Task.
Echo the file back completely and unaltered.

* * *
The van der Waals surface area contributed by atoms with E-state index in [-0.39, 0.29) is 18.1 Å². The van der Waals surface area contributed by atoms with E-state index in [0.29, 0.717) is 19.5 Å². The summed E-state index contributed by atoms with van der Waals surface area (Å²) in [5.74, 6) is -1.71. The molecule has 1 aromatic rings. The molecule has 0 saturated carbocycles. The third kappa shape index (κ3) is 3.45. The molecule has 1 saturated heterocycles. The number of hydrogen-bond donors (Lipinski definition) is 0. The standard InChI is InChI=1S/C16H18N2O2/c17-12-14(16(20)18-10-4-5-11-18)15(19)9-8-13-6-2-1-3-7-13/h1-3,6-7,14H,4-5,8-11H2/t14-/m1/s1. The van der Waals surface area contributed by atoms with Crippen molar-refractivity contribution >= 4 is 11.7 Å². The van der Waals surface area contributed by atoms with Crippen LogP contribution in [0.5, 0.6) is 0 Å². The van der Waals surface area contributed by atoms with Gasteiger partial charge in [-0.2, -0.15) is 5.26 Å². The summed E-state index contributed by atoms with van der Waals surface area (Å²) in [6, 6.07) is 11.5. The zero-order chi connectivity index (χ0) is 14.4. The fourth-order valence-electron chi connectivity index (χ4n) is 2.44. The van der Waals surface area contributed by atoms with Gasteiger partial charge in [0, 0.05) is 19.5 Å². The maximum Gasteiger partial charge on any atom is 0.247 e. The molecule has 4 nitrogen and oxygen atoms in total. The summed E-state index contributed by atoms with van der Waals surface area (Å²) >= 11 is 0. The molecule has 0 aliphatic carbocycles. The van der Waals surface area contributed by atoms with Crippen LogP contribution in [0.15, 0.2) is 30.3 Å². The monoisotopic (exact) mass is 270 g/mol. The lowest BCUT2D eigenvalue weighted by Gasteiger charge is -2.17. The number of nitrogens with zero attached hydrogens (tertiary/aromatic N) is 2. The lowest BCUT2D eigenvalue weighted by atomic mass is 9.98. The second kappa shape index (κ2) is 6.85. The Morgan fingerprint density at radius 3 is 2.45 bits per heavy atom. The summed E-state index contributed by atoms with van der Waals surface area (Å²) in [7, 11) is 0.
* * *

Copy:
The van der Waals surface area contributed by atoms with E-state index in [-0.39, 0.29) is 18.1 Å². The van der Waals surface area contributed by atoms with E-state index in [0.29, 0.717) is 19.5 Å². The summed E-state index contributed by atoms with van der Waals surface area (Å²) in [5.74, 6) is -1.71. The molecule has 1 aromatic rings. The molecule has 0 saturated carbocycles. The third kappa shape index (κ3) is 3.45. The molecule has 1 saturated heterocycles. The number of hydrogen-bond donors (Lipinski definition) is 0. The standard InChI is InChI=1S/C16H18N2O2/c17-12-14(16(20)18-10-4-5-11-18)15(19)9-8-13-6-2-1-3-7-13/h1-3,6-7,14H,4-5,8-11H2/t14-/m1/s1. The van der Waals surface area contributed by atoms with Crippen molar-refractivity contribution >= 4 is 11.7 Å². The van der Waals surface area contributed by atoms with Crippen LogP contribution in [0.5, 0.6) is 0 Å². The van der Waals surface area contributed by atoms with Gasteiger partial charge in [-0.2, -0.15) is 5.26 Å². The summed E-state index contributed by atoms with van der Waals surface area (Å²) in [6, 6.07) is 11.5. The zero-order chi connectivity index (χ0) is 14.4. The fourth-order valence-electron chi connectivity index (χ4n) is 2.44. The van der Waals surface area contributed by atoms with Gasteiger partial charge in [0, 0.05) is 19.5 Å². The maximum Gasteiger partial charge on any atom is 0.247 e. The molecule has 4 nitrogen and oxygen atoms in total. The summed E-state index contributed by atoms with van der Waals surface area (Å²) >= 11 is 0. The molecule has 0 aliphatic carbocycles. The van der Waals surface area contributed by atoms with Crippen LogP contribution in [0.15, 0.2) is 30.3 Å². The monoisotopic (exact) mass is 270 g/mol. The lowest BCUT2D eigenvalue weighted by Gasteiger charge is -2.17. The number of nitrogens with zero attached hydrogens (tertiary/aromatic N) is 2. The lowest BCUT2D eigenvalue weighted by atomic mass is 9.98. The second kappa shape index (κ2) is 6.85. The Morgan fingerprint density at radius 3 is 2.45 bits per heavy atom. The summed E-state index contributed by atoms with van der Waals surface area (Å²) in [7, 11) is 0.